Indemnity Insurance: An insurance taken out by conveyancing firms to cover losses to clients arising from errors or fraud in dealing with their matters.
Land Registry Fees: Fees paid by your conveyancing lawyer on the buyer's behalf to register the ownership of property with the Land Registry.
Land Registry: A government office that stores records of land ownership and any charges, like a mortgage.
Leasehold: The second current tenure of land recognised by English law. This is over a term of years and not unlimited. There will be a Landlord who will own the freehold. This usually relates to a flat or apartment.
Licensed Conveyancer: A licensed conveyancer is a specialist property lawyer, someone who is trained and qualified in all aspects of the law dealing with property. Licensed conveyancers are sufficient to secure adequate protection for consumers and that the conveyancing services provided by such persons are provided both economically and efficiently.
Mortgage Deed: The legal agreement that gives the lender a legal right to property.
Mortgage Fees: Normally charged by your financial advisor, for acting on behalf of your bank or building society.
Redemption Fee: An Early Repayment Charge which can be charged by your existing mortgage lender if you pay off your mortgage early or you move to a different mortgage.
Searches: A method of checking matters that may affect the value of the property. The only obligatory one before the exchange is a Local Authority Search which covers items such as road maintenance and planning applications. The search covers the property, not the surrounding area.
Stamp Duty: A government tax payable by every home buyer when purchasing a property over £125,000. Duty is charged at 1% for homes priced between £125,001 and £250,000. The rate is 3% for homes between £250,001 and £500,000. For homes over £500,000, the rate is 4%. And for properties above £1,000,000 5%. If the property is being sold for less than £125,000, no stamp duty is payment is required. First-time buyers can secure a two-year temporary stamp duty relief up to £250,000, from 25 March 2010.
Survey: A report produced by a building surveyor for the purpose of determining the value of the property and if it is structurally sound.
Subject to Contract: A provisional agreement between the house buyer and the house seller that is not legally binding.
Transfer Document: The final document that transfers the property from the house seller to the house buyer.
Valuation Survey: A survey to allow a property value to be determined for mortgage purposes. This is not to be confused with a structural survey.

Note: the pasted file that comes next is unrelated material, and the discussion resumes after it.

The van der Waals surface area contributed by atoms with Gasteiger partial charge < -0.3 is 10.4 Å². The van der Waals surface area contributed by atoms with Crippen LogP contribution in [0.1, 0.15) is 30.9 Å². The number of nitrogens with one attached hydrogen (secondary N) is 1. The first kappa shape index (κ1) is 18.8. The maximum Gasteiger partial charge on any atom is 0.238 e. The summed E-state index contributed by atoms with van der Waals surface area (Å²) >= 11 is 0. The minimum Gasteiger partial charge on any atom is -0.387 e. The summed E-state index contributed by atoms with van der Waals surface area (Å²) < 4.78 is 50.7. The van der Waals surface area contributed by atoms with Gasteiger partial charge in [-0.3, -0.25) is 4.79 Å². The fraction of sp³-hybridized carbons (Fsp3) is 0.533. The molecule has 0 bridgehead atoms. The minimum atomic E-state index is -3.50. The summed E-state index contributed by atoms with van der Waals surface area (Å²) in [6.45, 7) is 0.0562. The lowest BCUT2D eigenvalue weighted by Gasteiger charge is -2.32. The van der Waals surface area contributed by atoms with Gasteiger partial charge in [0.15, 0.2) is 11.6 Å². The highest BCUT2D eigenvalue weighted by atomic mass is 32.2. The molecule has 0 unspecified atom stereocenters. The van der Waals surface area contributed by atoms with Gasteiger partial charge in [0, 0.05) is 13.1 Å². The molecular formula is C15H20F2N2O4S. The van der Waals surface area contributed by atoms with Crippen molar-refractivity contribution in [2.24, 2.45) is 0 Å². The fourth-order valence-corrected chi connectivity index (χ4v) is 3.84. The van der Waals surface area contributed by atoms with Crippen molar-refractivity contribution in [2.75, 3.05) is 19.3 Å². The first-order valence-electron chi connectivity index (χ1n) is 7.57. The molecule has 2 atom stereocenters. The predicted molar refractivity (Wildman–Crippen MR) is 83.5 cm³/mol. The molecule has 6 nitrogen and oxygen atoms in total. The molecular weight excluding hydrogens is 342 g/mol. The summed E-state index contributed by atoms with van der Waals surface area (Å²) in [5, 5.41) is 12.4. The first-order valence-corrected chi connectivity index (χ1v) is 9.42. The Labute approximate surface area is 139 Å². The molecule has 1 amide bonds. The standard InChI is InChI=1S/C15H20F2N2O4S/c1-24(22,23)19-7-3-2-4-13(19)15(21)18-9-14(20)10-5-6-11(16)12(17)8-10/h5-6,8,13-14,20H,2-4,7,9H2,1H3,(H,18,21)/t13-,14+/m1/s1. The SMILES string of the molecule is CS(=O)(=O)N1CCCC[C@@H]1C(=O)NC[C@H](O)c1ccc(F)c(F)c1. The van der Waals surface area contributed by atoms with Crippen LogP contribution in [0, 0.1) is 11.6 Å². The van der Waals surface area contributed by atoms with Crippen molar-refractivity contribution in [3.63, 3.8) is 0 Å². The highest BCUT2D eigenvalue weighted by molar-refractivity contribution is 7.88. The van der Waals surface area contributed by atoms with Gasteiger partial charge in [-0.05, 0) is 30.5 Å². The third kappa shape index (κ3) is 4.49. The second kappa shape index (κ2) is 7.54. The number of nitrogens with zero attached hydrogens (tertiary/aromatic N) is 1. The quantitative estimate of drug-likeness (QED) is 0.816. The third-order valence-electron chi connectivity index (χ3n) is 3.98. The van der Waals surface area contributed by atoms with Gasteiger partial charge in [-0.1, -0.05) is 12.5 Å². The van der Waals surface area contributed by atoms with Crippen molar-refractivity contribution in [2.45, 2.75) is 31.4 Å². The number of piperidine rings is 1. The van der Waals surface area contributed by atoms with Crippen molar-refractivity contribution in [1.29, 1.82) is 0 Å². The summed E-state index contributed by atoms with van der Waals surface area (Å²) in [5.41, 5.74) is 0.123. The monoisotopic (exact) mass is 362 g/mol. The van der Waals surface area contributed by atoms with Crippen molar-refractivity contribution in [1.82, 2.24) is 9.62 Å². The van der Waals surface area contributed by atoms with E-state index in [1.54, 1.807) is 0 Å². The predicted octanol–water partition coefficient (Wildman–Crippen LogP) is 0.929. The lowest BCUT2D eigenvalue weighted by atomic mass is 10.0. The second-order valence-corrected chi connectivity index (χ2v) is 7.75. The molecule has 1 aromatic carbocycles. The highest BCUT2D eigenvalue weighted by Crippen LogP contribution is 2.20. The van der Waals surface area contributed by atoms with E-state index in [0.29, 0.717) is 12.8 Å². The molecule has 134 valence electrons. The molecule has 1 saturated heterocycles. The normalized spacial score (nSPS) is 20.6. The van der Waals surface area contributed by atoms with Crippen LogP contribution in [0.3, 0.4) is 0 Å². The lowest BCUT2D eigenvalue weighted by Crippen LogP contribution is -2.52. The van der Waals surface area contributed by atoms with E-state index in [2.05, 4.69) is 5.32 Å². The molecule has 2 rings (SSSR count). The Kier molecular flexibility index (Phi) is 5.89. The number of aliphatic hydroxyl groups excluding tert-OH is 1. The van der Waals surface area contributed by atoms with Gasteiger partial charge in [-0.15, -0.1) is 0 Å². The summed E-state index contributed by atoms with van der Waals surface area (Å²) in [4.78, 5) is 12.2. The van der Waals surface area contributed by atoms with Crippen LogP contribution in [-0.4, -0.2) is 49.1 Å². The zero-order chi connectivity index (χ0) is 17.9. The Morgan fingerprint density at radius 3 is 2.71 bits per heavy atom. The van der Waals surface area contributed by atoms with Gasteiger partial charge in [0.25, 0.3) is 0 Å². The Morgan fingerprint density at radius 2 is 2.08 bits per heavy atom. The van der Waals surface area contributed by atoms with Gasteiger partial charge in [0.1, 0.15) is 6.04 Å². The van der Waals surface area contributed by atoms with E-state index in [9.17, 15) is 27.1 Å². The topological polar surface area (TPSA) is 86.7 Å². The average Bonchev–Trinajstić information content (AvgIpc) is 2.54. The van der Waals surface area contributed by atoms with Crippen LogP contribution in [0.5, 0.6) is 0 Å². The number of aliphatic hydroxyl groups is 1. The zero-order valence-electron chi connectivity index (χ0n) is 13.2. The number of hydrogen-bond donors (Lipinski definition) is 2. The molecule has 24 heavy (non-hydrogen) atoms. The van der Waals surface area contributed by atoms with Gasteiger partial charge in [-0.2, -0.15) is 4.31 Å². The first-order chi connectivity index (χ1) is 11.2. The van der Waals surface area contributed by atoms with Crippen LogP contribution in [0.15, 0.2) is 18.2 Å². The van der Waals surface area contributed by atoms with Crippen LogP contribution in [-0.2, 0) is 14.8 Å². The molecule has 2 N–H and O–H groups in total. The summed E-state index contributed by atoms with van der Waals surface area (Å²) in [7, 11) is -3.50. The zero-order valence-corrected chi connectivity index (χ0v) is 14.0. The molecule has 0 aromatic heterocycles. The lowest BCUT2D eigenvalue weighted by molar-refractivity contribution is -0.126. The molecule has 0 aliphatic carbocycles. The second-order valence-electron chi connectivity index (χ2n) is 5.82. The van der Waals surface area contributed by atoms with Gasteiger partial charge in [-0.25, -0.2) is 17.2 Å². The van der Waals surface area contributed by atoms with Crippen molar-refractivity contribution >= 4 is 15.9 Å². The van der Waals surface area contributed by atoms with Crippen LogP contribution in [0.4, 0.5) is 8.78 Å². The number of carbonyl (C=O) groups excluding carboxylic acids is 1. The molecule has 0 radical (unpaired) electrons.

White Hot Property: A property that has been acquired by a developer or financial institution as part of a part-exchange, repossession or probate transaction and is priced to achieve a quick sale.
How is an EPC presented?
The EPC displays two graphs. With the first including an energy rating, which measures the home's overall efficiency. If a property receives a high rating then it is more energy-efficient and this means that the energy bills are likely to cost less.
An environmental impact rating is displayed on the second graph. This measures the impact on the environment and the emissions from carbon dioxide. This rating will provide a list of cost-effective measures and the potential rating of the building if these are installed.
Who orders the EPC?
The responsibility of ordering the EPC is with the seller and you will have seven days to receive it after putting your home on the market. As long as it has been ordered, the EPC does not need to be available when you first start marketing your property.
If you need any more help with the necessary documents behind your home move then contact us today and talk to a trained member of staff.
Important changes to EPC regulations
Important changes to EPC regulations will come into action from 6 April 2012.
These changes mean that EPCs will now be required for all residential and non-residential property offered for sale or rent. Moving forward, it will also be a requirement to attach the front page of the EPC to the property particulars in its entirety, rather than just the graph as was formerly the case.
Furthermore, using reasonable effort an EPC will have to be secured within seven days rather than the previous 28 days.
If you require any further information on EPCs, please contact us and we will be happy to help.
We realise that in this current economic climate your mortgage is one of the most important aspects of the property transaction. You need a mortgage that is tailored to your lifestyle and income so that you are not burdened with excessive financial pressure.
The service we provide enables you to compare a wide range of independent mortgage providers to find the package that best suits your individual situation.
The importance of a well-structured mortgage plan cannot be underestimated; if you do not keep up with repayments on your mortgage then legal action is swiftly carried out. We are not a bank or advisor so the information we collect is not your application for credit or mortgage loan. However, our preferred partners are keen to receive your information and provide the best mortgage plan suited to you.